Another theory is that, when we're close to death, our memories suddenly “unload" themselves, like the contents of a skip being dumped. This could be related to “cortical disinhibition" – a breaking down of the normal regulatory processes of the brain – in highly stressful or dangerous situations, causing a “cascade" of mental impressions.
But the life review is usually reported as a serene and ordered experience, completely unlike the kind of chaotic cascade of experiences associated with cortical disinhibition. And none of these theories explain how it's possible for such a vast amount of information – in many cases, all the events of a person's life – to manifest themselves in a period of a few seconds, and often far less.
Thinking in 'spatial' time
An alternative explanation is to think of time in a “spatial" sense. Our commonsense view of time is as an arrow that moves from the past through the present towards the future, in which we only have direct access to the present. But modern physics has cast doubt on this simple linear view of time.
Indeed, since Einstein's theory of relativity, some physicists have adopted a “spatial" view of time. They argue we live in a static “block universe" in which time is spread out in a kind of panorama where the past, the present and the future co-exist simultaneously.
The modern physicist Carlo Rovelli – author of the best-selling The Order of Time – also holds the view that linear time doesn't exist as a universal fact. This idea reflects the view of the philosopher Immanuel Kant, who argued that time is not an objectively real phenomenon, but a construct of the human mind.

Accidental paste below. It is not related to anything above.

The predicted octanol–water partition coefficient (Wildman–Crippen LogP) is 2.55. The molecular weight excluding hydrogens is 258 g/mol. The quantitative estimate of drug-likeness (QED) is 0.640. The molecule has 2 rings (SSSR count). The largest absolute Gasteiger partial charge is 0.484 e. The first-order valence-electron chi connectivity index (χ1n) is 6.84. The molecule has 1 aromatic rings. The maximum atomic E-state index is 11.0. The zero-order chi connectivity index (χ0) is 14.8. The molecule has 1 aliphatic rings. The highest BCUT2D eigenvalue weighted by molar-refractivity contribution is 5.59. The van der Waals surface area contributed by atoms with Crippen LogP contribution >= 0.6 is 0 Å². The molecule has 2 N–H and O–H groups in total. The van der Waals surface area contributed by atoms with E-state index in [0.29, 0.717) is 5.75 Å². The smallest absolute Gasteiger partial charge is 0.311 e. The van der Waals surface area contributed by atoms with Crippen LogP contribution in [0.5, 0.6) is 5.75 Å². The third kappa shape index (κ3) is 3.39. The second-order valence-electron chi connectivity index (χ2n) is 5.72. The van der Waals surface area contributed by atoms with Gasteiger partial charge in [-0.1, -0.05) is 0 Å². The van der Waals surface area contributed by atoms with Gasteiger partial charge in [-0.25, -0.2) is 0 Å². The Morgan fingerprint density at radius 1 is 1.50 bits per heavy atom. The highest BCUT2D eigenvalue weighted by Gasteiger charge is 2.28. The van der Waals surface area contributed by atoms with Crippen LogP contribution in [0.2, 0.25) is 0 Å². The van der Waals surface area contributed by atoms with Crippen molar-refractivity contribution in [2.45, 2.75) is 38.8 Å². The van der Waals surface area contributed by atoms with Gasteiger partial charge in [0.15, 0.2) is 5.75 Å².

This could explain why some people are able to review the events of their whole lives in an instant. A good deal of previous research – including my own – has suggested that our normal perception of time is simply a product of our normal state of consciousness.
In many altered states of consciousness, time slows down so dramatically that seconds seem to stretch out into minutes. This is a common feature of emergency situations, as well as states of deep meditation, experiences on psychedelic drugs and when athletes are “in the zone".
The limits of understanding
But what about Tony Kofi's apparent visions of his future? Did he really glimpse scenes from his future life? Did he see himself playing the saxophone because somehow his future as a musician was already established?
There are obviously some mundane interpretations of Tony's experience. Perhaps, for instance, he became a saxophone player simply because he saw himself playing it in his vision. But I don't think it's impossible that Tony did glimpse future events.
If time really does exist in a spatial sense – and if it's true that time is a construct of the human mind – then perhaps in some way future events may already be present, just as past events are still present.